If the term fan evolved from the word fanatic, then David Zirin is the ultimate personification of the sports fan. Zirin is distinguished, however, from the stereotype – and reality – of the beer-swilling, big-bellied, couch-riding passive observer by his application of left-wing analysis to all things athletic. In fact, he’s made political analysis of professional sports his life’s work, and is writing the record to prove it, with books like What’s My Name, Fool?, A People’s History of Sports in the United States, and Welcome to the Terrordome.
When I first read Dave Zirin a few years ago, I assumed he was the only person on the planet analyzing sports from a political perspective. I found out otherwise when I went to hear him speak Saturday at a four-day Socialist extravaganza held in downtown Oakland. Turns out not only are there other sports lovers with a political analysis, but they overflowed the room, and, judging from hisses, boos, and cheers at key moments, most are far better informed than I.
Wearing a bright orange “Los Suns” t-shirt, Zirin opened and closed his talk by praising that basketball team’s Cinco de Mayo demonstration against Arizona’s anti-immigrant law, when they took to the court wearing the shirt. It was, as Zirin emphasized, an extraordinary event; political statements on the part of professional athletes are about as common as edible Gulf Coast oysters. The Suns’ action was effective: it spawned demonstrations against the Arizona Diamondbacks baseball team everywhere they’ve played this season – the biggest one being at their game against the Giants in San Francisco.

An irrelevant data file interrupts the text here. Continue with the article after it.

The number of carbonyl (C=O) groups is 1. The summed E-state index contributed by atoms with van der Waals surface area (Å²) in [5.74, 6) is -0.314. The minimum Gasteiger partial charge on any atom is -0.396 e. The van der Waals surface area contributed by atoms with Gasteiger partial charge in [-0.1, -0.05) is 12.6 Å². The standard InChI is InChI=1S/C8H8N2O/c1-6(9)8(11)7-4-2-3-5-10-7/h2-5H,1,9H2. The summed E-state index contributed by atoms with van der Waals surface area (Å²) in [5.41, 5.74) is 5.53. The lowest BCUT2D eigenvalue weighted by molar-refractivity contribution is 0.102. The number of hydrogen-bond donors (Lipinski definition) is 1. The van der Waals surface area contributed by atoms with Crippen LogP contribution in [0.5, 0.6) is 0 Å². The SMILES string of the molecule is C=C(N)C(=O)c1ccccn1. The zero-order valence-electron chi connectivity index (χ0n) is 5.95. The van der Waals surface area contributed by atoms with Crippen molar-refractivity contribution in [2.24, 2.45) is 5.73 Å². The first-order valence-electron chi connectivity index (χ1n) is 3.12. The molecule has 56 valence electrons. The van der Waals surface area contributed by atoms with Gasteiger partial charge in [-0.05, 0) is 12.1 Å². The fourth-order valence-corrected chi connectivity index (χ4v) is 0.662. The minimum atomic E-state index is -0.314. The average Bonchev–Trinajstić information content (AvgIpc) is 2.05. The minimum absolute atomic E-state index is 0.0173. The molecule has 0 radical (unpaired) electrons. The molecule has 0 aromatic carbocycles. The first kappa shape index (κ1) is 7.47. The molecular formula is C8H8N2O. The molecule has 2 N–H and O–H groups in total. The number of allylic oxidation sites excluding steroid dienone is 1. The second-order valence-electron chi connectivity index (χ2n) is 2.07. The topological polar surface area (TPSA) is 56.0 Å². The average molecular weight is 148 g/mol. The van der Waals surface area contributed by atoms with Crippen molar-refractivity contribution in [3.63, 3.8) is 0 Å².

I hadn’t known about the SF demo – nor did I know that my beloved Joe Torre damned the protests out of his belief that sports are apolitical; or that Tony LaRussa, manager of the St. Louis Cardinals and known for major dog rescue operations in the East Bay, vociferously supports Arizona’s law. As Zirin said, “He likes animals, not people.” I can relate. Apparently, however, a lot goes on that I know nothing about; I aim to rectify the situation, beginning with visiting Zirin’s website regularly.
I’ve always thought that the sports world’s official line that they’re all apolitical fun and games is patently false, and I suspect the owners and fat cats know it. First of all, everything is political. And secondly, just because nobody talks about the beliefs underlying their behavior, policies, and actions doesn’t mean they aren’t motivated by a set of principles: Left-wing Studies 101, kids: That’s Politics!
I can, however, understand some hesitancy about protesting D’Backs’ games: after all, their state’s draconian laws aren’t the players’ fault, so why persecute them? But the goal of these protests isn’t team persecution, it’s to persuade Major League Baseball, and its namby-pamby leader, Commissioner Bud Selig, to relocate the 2011 All-Star game slated to be held in Arizona. Selig, true to form, says he won’t change it, but I suspect that if more players and managers, like White Sox Manager Ozzie Guillen, threaten not to attend, and if he fears demonstrations disrupting the event, Selig might be pressured to cave in.
Zirin’s talk was followed by the usual Q&A, which among socialists is taken as license to vent. Zirin seemed to anticipate no real questions coming his way: after his dynamic, frequently funny talk, he sat down and let the audience rip. After five or so indecipherable monologues from every corner of the room, Daryl and I stood – we’d taken front row seats, no less – and quietly sidled our way to the back doors.
Did I mention that Dave Zirin is not only smart, funny, and charismatic, but also adorable as hell? He may be a quarter century younger than me, but I swear we made eye contact two or three times. He must’ve seen in me a kindred spirit; I only hope he forgave my hasty escape.